Should You Do A Reference Check?

  1. Make Your Interview Process Thorough Enough To Avoid References

Kris Clelland “Interview processes will give you a decision on hiring or not, full reference checks should not change this decision as some companies are always disgruntled by people leaving them with a gap to fill.

Simple employment references to ascertain titles and tenure should suffice in this space."

~ Kris Clelland
Talent Acquisition Manager, Amazon Web Services

2. Ask Mutual Connections And Avoid Self-Nominated References

Louise Walsh “I’m not a big fan of self-nominated references. All those prove is that the candidate had one friend at their old company.

It’s better to find mutual connections on LinkedIn yourself and ask the candidate for permission to contact them for an unbiased reference.”

~ Louise Walsh
Talent Acquisition Manager, Kloud Solutions

3. The Assessment Phase Is More Important

Matt Woodard “Reference checks are redundant. Make sure that your process is robust enough that you have done your due diligence during the interview phase. The assessment phase should give you a good indication of their capability."

~ Matt Woodard
Senior Tech Recruiter, Zendesk


Onboarding your new employee into their role and your company plays a large role in providing them with a great experience. Start off on the right foot by setting clear expectations for them, giving them a warm welcome and having all logistical details (like setting up equipment and documentation) sorted out before their starting date.

Here are some useful onboarding checklists to get you started.

4 Tips For Successful Onboarding:

  1. Focus On Building A Relationship

Paul Beard “Team-building. The most important thing is getting a personal relationship off the ground with the new employee.”

~ Paul Beard
Head Of Marketing, Deploy

2. Let Them Get Comfortable With The Culture And Work Space

Alexandra Marin “For us it’s always patience. We never expect too much before making sure they have enough time to breathe in our air and see how we do things.”

~ Alexandra Marin
Co-Founder, CodeCrew

3. Set Them Up For Success From Day 1

Liz Lassig “It’s really about the little things like giving them a warm welcome and having their IT access set up, emails working, desk set up, key meetings locked in their first week etc.

Make sure you take the time in their first week to talk them through the expectations of the role and job description so there is clarity from day one.

It’s also important to talk to the new person through the company policies, perks, benefits, org charts, and any other critical information they need to know. In the lead up to the new person coming onboard, it’s also important to confirm their start time and give them an overview of what their first day or week will be like as most people feel anxious to some degree when they start in a new role.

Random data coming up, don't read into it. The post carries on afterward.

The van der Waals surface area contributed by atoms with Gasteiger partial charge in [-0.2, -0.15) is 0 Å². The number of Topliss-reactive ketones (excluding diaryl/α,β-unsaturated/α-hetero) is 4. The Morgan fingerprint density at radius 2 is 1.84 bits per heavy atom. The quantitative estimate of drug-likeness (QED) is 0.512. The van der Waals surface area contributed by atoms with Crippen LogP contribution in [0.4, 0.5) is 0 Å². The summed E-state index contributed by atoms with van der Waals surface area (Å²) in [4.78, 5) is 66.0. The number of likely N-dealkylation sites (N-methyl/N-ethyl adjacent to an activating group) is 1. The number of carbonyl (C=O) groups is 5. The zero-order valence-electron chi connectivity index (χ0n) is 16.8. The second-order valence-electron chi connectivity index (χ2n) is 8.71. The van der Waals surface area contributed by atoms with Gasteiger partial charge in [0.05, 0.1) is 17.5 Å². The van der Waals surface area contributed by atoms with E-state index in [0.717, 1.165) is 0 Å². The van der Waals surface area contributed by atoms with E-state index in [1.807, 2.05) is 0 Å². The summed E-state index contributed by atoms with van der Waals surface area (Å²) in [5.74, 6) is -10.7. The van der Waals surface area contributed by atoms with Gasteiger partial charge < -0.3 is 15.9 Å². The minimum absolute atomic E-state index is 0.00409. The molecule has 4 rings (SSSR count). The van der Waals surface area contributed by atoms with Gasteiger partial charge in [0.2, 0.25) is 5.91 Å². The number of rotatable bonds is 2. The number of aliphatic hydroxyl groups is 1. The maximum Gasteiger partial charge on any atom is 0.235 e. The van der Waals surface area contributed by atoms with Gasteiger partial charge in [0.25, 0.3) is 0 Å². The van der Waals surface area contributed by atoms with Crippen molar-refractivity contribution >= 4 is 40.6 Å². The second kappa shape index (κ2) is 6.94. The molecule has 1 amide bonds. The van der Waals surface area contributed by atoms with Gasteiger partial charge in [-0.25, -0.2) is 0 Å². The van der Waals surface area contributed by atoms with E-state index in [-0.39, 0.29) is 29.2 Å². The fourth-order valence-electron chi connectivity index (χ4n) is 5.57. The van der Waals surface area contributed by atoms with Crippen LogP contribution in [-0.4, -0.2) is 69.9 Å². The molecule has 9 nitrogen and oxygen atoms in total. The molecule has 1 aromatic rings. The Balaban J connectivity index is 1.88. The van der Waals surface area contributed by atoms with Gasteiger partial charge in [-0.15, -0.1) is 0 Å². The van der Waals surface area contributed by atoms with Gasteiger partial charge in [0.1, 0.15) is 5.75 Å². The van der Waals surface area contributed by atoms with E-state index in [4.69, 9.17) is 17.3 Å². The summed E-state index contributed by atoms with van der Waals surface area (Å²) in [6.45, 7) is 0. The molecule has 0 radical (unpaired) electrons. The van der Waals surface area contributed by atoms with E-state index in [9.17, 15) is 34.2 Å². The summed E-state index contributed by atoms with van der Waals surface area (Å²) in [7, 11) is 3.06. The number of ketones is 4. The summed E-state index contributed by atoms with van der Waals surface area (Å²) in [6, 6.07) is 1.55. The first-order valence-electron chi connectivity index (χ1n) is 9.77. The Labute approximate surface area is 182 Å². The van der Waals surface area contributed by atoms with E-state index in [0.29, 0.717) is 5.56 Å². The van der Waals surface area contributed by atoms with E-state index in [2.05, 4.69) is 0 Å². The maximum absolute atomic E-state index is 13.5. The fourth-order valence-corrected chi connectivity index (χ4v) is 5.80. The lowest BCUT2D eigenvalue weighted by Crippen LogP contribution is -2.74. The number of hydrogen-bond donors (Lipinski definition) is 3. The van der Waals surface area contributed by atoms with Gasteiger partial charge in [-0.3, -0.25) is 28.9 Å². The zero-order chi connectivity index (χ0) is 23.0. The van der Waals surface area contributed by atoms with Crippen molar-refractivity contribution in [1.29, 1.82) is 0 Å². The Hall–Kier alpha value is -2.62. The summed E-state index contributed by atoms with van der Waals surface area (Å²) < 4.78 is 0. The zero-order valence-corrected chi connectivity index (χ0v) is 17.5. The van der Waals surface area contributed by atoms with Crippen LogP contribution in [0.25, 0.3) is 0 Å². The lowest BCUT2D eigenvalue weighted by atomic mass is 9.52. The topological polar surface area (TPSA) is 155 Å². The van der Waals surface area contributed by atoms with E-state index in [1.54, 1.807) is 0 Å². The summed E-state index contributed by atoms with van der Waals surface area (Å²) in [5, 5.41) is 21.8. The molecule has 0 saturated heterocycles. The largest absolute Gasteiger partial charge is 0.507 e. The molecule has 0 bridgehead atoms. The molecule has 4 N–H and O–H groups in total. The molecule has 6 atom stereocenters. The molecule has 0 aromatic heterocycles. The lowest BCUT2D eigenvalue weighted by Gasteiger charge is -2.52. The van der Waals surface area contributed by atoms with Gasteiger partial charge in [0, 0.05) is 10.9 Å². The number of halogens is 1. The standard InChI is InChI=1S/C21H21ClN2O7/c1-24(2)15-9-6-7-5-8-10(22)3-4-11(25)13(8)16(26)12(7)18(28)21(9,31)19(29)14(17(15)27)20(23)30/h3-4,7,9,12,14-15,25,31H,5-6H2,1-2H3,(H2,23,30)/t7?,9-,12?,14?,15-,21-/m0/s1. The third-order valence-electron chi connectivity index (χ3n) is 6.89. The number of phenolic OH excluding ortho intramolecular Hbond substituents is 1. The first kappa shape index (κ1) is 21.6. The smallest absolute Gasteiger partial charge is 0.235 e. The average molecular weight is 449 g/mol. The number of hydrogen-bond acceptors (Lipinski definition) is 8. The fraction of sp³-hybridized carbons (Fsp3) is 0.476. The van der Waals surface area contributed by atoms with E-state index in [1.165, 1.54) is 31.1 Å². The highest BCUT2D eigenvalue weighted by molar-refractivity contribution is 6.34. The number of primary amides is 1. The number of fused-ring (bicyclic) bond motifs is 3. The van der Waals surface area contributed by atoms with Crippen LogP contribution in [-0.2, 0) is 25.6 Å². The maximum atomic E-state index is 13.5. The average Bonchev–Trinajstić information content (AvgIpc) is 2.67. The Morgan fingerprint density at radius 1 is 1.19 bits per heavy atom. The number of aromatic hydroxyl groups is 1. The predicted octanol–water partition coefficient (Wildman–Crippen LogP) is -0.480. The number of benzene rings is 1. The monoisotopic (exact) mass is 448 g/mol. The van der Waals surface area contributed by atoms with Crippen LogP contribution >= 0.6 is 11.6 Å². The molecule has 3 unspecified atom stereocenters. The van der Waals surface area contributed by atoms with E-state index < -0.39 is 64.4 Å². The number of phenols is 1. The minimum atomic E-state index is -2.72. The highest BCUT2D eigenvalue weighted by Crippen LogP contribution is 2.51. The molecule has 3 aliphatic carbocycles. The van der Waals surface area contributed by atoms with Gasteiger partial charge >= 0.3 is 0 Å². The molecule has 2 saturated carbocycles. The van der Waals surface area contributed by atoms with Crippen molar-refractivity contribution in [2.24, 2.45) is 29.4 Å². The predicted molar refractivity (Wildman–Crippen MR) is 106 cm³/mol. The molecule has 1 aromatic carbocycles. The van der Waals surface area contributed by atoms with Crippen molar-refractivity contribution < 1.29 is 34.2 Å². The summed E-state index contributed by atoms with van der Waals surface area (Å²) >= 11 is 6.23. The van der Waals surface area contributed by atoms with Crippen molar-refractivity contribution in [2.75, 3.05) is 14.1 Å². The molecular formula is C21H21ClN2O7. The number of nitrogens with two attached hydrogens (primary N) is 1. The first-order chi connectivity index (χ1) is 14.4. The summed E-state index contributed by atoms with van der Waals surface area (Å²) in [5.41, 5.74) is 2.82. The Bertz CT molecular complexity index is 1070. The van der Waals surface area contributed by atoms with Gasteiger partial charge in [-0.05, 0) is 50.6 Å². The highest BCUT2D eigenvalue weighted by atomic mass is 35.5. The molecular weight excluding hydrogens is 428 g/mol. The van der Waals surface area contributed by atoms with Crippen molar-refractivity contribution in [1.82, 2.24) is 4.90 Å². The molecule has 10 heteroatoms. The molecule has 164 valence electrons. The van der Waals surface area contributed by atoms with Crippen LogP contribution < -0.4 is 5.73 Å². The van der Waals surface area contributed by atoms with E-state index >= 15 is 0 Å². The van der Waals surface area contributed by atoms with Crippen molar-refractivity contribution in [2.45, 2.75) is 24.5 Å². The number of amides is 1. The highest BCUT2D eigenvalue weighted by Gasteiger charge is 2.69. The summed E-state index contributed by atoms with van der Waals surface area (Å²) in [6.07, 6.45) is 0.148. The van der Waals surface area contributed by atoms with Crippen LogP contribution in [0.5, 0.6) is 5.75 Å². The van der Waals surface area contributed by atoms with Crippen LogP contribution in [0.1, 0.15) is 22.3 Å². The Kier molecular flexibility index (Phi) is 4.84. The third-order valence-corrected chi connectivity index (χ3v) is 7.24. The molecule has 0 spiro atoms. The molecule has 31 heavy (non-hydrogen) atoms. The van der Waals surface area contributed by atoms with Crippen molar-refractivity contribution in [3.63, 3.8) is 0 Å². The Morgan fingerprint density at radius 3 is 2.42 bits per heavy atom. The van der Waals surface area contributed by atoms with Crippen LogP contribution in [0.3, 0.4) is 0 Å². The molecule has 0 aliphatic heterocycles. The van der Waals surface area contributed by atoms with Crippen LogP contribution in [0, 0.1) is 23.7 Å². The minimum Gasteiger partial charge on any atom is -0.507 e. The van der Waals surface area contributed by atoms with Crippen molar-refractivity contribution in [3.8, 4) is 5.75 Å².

Ultimately, onboarding is really about valuing the new starter and igniting excitement from day one. We want people to feel like working with us is the best decision they’ve made, so we go the extra mile to hopefully ignite this in our new starters.”

~ Liz Lassig
HR Business Partner, Viacom

4. Make Sure They Always Have Something To Do

Louise Walsh “There’s nothing worse than sitting at your new job, not knowing what to do and feeling awkward and uncomfortable. I find it useful to create a big Trello board with a list of tasks for the week, the month and the next 3 months. The Trello board should help answer all their questions and concerns and include all documentation they need. It should also have alerts for meetings they should set up and people they should meet.”

~ Louise Walsh
Talent Acquisition Manager, Kloud Solutions

Best Tools For Hiring & Retaining Your Employees

We asked our hiring experts to share their favourite tools for optimising their HR and recruitment process. Here are their most recommended options:



Ideal for finessing and optimising job descriptions.


Free for 1 user

Helpful for finding contact details for potential candidates on LinkedIn.


Starting from $12.50/month

Perfect for creating responsive job application forms and automating all your hiring, HR and onboarding processes.

Brigette Kirkpatrick “Paperform has enabled me to go completely paperless, to set rules so job applications and employment documents go where I want, and set personal email messages to the people I select when forms are submitted. This has helped me to be more organised, efficient, professional and most importantly, follow my HR procedures. I have also been able to incorporate my style guide, so all my forms look beautiful and branded.”

~ Brigette Kirkpatrick
Founder, Create A Sense Of Place

Try it free for 14 days with no CC details required.

Social Talent


For sourcing candidates with specific skills or titles through boolean strings.



For managing employees and facilitating effective meetings.


$6.67/month per user

For finding talent and communicating with employees.



For quickly screening and assessing candidates.



For creating managing onboarding steps and documents.

Hiring Your First Employee: Legal Resources

Wrapping Up

Hiring your first employee may be a critical decision for your business, but it doesn’t have to be a difficult one. As long as you have a concrete vision for your business and its needs, the culture you want to curate and the values you want to uphold, you’ll be able to set clear expectations for your new hire.

Using the right tools and strategies will take you far, as will your gut instinct and experience. Remember to trust your judgement and follow these tried and tested strategies to make it a smooth experience for both yourself and candidates. Sooner than you think, you might be multiplying your team so use this first experience as an exciting opportunity to grow as a leader.